Why (Parts of) Section 223 Should Sunset

The poison pills hidden amongst Section 223's uncontroversial new privacy protections sharply reduced the government's accountability for illegal wiretapping and access to stored private communications. The government's broad authority to conduct electronic surveillance requires equally powerful checks and balances to increase accountability and prevent abuse, especially since PATRIOT in many cases reduced court oversight and lowered the legal standards necessary for engaging in such surveillance. One of the most significant protections is giving people subject to surveillance the ability to have their day in court, and Section 223 makes that much harder.

Although the new protections added by Section 223 are good ideas and should be renewed, they certainly don't balance out the damage done to privacy by the rest of the section, which Congress should allow to sunset.

Section 225: "Immunity for Compliance With FISA Wiretap"

Mostly Harmless, or Enabling Unchecked Surveillance?

At first glance, section 225 of the USA PATRIOT Act seems pretty harmless. It gives legal immunity to Internet service providers (ISPs), phone companies, landlords, and others who assist foreign intelligence investigators in secretly conducting wiretaps or physical searches. Third parties who help with garden-variety criminal wiretaps already have this protection, so why shouldn't the same rules apply in foreign intelligence cases? And why would we want Ma Bell or Pa AOL to get sued just for helping catch terrorists? Those were the Justice Department's sensible-sounding arguments.

On second glance, though, it's clear that 225 is just one of many parts of the law making it near-impossible for anyone to challenge the federal government's broad surveillance authority under the Foreign Intelligence Surveillance Act (FISA)—powers PATRIOT greatly expanded. Unless those other parts of the law are reined in, Section 225 should not be renewed. That way, perhaps the fear of liability will prompt ISPs and phone companies to act as a check against abuse of power by challenging FISA orders they think are unconstitutional or otherwise illegal.

Foreign Intelligence Surveillance: An Offer Your ISP Can't Refuse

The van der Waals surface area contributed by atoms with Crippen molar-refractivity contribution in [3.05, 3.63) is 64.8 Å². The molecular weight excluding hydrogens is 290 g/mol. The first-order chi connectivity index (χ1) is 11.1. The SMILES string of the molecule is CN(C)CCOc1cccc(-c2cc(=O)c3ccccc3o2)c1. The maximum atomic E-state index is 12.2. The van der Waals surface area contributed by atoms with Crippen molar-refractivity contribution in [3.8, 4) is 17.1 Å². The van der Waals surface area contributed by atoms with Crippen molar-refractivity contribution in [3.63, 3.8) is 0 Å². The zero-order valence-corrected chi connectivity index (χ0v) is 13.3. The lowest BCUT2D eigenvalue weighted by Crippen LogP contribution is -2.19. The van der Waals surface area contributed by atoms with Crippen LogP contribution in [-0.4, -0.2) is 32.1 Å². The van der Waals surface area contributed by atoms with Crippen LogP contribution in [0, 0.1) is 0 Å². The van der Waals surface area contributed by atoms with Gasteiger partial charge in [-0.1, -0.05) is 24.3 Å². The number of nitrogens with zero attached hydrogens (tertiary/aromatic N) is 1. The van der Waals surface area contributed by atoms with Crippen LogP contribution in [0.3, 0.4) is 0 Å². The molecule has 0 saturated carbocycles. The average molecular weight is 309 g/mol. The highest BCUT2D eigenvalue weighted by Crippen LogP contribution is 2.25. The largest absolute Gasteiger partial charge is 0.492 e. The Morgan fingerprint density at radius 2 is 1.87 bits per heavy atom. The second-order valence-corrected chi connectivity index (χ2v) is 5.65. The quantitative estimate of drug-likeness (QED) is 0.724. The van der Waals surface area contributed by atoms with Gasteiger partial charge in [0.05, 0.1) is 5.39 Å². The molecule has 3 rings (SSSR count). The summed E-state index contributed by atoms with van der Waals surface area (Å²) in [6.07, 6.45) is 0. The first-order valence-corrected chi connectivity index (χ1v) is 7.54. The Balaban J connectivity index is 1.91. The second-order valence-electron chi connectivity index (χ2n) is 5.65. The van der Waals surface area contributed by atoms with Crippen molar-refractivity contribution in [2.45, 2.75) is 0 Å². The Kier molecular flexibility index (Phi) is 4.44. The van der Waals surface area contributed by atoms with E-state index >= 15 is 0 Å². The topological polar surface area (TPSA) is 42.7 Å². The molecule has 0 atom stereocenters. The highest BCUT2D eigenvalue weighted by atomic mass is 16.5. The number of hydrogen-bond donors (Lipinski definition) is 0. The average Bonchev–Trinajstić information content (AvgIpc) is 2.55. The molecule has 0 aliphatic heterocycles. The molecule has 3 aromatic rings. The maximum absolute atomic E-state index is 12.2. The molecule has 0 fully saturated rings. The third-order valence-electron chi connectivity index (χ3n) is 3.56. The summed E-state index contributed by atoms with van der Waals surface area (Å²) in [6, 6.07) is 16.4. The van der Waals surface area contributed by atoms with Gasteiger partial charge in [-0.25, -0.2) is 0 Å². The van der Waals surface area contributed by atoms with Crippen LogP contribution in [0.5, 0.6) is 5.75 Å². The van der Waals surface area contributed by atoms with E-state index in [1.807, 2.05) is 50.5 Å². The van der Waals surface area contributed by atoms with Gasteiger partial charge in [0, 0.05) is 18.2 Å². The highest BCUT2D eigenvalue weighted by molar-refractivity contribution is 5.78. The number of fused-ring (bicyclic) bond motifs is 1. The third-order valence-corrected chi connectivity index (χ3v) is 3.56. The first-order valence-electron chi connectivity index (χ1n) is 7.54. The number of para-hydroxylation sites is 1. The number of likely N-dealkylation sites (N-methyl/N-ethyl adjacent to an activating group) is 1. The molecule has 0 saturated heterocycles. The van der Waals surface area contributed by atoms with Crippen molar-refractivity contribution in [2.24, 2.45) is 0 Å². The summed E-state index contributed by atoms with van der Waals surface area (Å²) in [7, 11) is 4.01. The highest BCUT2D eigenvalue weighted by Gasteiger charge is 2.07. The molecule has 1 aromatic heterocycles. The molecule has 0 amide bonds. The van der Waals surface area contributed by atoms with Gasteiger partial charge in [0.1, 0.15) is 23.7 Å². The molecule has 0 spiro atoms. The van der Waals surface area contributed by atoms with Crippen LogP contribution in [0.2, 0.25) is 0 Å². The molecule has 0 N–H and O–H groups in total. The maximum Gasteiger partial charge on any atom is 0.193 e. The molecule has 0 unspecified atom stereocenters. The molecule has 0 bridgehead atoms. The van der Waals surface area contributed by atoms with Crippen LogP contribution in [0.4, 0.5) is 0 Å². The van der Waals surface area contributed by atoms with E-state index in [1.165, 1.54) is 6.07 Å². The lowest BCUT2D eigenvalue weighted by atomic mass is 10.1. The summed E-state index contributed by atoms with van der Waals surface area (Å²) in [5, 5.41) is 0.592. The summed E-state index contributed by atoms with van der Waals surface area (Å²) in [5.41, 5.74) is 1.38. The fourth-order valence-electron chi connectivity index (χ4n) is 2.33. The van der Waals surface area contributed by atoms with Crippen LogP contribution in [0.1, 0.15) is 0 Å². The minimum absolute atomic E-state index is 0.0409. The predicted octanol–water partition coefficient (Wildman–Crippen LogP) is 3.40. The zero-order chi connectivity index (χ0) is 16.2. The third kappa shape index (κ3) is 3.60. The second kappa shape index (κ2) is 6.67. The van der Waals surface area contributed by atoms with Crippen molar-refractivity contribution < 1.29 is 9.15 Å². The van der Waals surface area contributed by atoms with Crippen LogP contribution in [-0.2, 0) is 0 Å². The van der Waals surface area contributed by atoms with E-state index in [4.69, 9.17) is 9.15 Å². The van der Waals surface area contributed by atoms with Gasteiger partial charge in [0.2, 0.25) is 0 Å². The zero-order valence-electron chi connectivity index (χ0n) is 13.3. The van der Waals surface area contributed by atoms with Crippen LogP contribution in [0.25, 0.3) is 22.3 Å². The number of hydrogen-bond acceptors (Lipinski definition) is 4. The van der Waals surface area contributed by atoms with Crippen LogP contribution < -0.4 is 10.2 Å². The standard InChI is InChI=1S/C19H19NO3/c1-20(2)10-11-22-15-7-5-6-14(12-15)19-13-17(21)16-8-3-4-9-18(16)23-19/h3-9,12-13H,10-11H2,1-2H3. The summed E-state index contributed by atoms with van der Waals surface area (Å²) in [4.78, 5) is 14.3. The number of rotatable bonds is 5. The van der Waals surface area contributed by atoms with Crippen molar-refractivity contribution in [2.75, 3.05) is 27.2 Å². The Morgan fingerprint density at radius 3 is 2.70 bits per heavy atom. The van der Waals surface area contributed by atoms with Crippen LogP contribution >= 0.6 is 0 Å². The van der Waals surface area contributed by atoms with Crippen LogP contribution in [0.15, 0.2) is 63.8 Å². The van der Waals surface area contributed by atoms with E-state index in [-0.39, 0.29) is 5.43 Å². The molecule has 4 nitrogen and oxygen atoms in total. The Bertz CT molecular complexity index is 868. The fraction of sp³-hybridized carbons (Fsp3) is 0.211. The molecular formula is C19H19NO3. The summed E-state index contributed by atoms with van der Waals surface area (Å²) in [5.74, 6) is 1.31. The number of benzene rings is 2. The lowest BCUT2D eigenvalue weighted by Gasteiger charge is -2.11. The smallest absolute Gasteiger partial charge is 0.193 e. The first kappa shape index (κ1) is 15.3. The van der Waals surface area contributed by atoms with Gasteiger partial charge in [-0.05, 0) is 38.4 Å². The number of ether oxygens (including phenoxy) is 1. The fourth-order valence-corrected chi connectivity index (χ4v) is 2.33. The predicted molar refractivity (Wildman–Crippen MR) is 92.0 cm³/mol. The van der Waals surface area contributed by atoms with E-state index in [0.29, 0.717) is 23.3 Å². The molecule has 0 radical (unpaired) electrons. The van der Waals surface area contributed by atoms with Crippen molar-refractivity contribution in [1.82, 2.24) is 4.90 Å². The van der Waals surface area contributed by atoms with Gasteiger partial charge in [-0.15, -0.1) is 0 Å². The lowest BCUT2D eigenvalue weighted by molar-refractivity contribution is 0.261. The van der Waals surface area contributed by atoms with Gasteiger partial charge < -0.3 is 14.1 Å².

Imagine you work for a phone company or an ISP. Or maybe you're the landlord of an apartment complex. Imagine that one day several federal agents arrive in your office and present you with a document demanding that you assist them in secretly intercepting a customer's communications or sneaking into a tenant's apartment. The document, along with the polite but insistent federal agents, explains that this is an international terrorism investigation and it's an emergency. The wiretap or search, they say, is authorized by the FISA statute and has been approved personally by the Attorney General of the United States.

Obviously, they explain, you will never be allowed to tell anyone about how you helped them spy on your customers or tenants, because national security cases require the utmost secrecy. Furthermore, unlike in regular criminal cases where eventually notifying surveillance targets is required by law, the targets in this case will never be notified. And even if your customers or tenants did find out and wanted to sue, Section 225 of the PATRIOT Act would completely shield you from any legal liability, regardless of whether the search or wiretap ended up violating the FISA statute or the Constitution.

Besides, even if you wanted to resist, the secret FISA court that administers foreign intelligence surveillance only hears argument from the Justice Department. The "court" doesn't even have a public address that you could send legal papers to! To top it off, it's unclear from the statute whether you'd be violating the gag order if you told a lawyer about the surveillance, or went to a regular federal district court to challenge it.

So, if you comply with the order, no one will find out, you can't get sued, and it won't cost you a thing—the government will cover all the costs. Would you say no to the order? Would you even bother to call a lawyer?

Why Section 225 Should Sunset

When taken alone, Section 225 appears reasonable. But when taken in context with all of the above—the lack of any procedure to challenge a FISA order, the never-ending gag order that forever bans you from telling anyone, the secret court that won't listen to your arguments—it's just another incentive for ISPs and phone companies to bend to the demands of the Justice Department or the FISA Court, even when the demand is legally questionable.

If those who are asked to help with FISA surveillance don't challenge the process, no one will—because no one else can. Rather than giving ISPs and phone companies a free pass to collaborate with the government in potentially illegal wiretapping, the law must give them an incentive to go to court when they smell something fishy—and provide them a clear procedure for doing so. Right now, the law does neither. Make Congress fix the law: oppose PATRIOT renewal and demand accountability, from both the government and your ISP!